So what do we do when trying to forge our own way and build our careers after school? There are answers out there if you keep talking about it, and I am thankful for those out there who will discuss this openly. Understanding it takes time. You really are beginning again, but know that you are better off than where you began before. Plant seeds everywhere. You never know what is going to sprout and where it will lead. Say yes to everything you can, as you never know where it will go. Keep yourself humble, youâ€™re not too good for any job. Keep yourself proud, no job you take is a shame to have as long as you are keeping your practice up. Keep moving forward every day. Make plans, improvements and goals. Know you are not alone and you are doing the right thing. And how do you measure your success? Iâ€™ve got to say when I take everything into account, knowing of course that success is a very personal reflection, I do think there is a clear way to know if you are a successful artist. That after all the pressure, aversions, and struggles you still keep making art. No matter how your practice changes, or where you are, or what job you have, or how stable you are financially, or wherever your life may lead: being a successful artist has nothing to do with that, but rather with you staying an artist. The continuation andÂ advancement of your artwork and practice itself is the mark of a truly successful artist.
Special thanks for thier support and inspriation: Charles Rice, Mark Jeffery, Bradley Litwin and HaimÂ Steinbach
Skylar Fein was born in Greenwich Village and raised in the Bronx. He has had many careers including teaching nonviolent resistance under the umbrella of the Quakers, working for a gay film festival in Seattle, stringing for The New York Times and as pre-med student at University of New Orleans where he moved one week before Hurricane Katrina hit.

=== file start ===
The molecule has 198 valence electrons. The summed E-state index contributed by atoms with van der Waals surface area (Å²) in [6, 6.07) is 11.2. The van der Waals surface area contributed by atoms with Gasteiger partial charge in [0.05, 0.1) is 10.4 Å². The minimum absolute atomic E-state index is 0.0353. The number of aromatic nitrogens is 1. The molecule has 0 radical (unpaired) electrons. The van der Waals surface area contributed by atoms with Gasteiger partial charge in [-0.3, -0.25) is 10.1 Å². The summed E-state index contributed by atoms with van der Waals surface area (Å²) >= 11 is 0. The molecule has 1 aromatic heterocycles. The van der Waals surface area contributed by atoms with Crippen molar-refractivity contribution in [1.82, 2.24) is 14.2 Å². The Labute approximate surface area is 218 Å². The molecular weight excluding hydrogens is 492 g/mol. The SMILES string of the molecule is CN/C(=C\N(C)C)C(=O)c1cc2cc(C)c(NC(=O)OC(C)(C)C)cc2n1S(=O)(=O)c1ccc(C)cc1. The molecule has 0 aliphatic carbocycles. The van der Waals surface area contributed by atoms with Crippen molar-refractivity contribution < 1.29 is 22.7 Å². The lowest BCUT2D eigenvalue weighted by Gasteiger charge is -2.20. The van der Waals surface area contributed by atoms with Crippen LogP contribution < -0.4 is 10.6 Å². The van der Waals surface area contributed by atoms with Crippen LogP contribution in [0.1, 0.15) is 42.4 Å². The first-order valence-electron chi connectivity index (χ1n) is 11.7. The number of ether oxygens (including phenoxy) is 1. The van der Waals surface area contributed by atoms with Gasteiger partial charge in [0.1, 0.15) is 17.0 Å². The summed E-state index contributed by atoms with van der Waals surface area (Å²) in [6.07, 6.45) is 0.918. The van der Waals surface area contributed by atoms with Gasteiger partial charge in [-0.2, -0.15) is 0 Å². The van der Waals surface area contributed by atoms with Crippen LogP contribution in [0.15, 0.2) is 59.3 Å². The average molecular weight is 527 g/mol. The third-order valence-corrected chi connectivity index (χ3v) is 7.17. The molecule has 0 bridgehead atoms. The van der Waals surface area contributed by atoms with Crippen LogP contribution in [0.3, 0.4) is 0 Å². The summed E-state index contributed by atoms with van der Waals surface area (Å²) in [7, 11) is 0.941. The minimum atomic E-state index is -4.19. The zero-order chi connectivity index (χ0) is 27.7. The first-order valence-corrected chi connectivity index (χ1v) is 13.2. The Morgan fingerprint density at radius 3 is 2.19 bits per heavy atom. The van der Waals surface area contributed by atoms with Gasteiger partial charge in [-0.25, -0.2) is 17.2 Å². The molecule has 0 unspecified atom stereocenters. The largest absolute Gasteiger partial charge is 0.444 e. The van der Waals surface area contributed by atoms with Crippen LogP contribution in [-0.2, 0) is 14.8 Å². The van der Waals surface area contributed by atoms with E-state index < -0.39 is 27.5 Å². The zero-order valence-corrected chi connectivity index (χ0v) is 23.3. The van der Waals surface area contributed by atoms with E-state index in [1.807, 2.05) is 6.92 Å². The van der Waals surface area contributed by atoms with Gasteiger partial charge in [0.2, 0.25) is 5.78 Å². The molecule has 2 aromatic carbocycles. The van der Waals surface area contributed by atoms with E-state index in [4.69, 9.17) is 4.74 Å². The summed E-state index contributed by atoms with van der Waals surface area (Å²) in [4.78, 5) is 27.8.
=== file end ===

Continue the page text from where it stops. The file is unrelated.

In the wreckage of New Orleans, Fein found his new calling as an artist, experimenting with color and composition of the detritus of Katrina. His work soon became known for its pop sensibility as well as its hard-nosed politics. After a few starring roles in group shows, he had his first solo show in May 2008 at Jonathan Ferrara Gallery in New Orleans.
In the fall of 2008, his Prospect.1: Biennial installation, “Remember the Upstairs Lounge,” shined a spotlight on an overlooked piece of New Orleans history: a fire that swept through a French Quarter bar in 1973, killing everyone inside. The worst fire in New Orleans history has never been solved. His installation walked visitors right through the swinging bar doors, and offered visual riffs on politics and sexuality circa 1973. The piece was praised in Artforum, Art In America, The New York Times Magazine and The New Yorker, among others.
In late 2009, Fein had his first solo museum show, “Youth Manifesto,” at the New Orleans Museum of Art. The exhibition was an ode to punk rock as a force for social and cultural upheaval. True to form, the opening reception was shut down by police responding to the look of the unlikely art-going crowd.
In March 2010, Jonathan Ferrara Gallery presented Fein’s solo installation, â€œSkylar Fein: Rise of the Youth Front” at VOLTA Art Fair in New York during Armory Week. This installation drew thousands of people and delved into revolutionary politics past and present, a continuing theme in Fein’s work.In May 2010,Fein was invited by the New York curatorial project No Longer Empty to recreate his “Remember the Upstairs Lounge” installation in a vacant Chelsea space.The exhibition, once again, drew thousands of visitors and sparked renewed interest in this piece of history. In September 2011, Fein exhibited over eighty new works in his solo exhibition Junk Shot at Jonathan Ferrara Gallery, New Orleans. This exhibition embodied this artistâ€™s turn towards formalism and art historical reference while maintaining Feinâ€™s iconic sensibilities and aesthetic.
Skylar Fein was the recipient of a 2009 Joan Mitchell Foundation Award and his work is in several prominent collections including The Whitney Museum of American Art, The Brooklyn Museum, The Frederick R. Weisman Art Foundation, The Louisiana State Museum, The Birmingham Museum of Art, the New Orleans Museum of Art and collectors Beth Rudin DeWoody, Lance Armstrong, and Lawrence Benenson.
This week: Live on stage without a net from Art Expo Chicago 2013 (aka EXPO CHICAGO, The International Exposition of Contemporary and Modern Art) Duncan and Richard talk to Galleries Charlie James (Charlie James Gallery, Los Angeles) and artist William Powhida!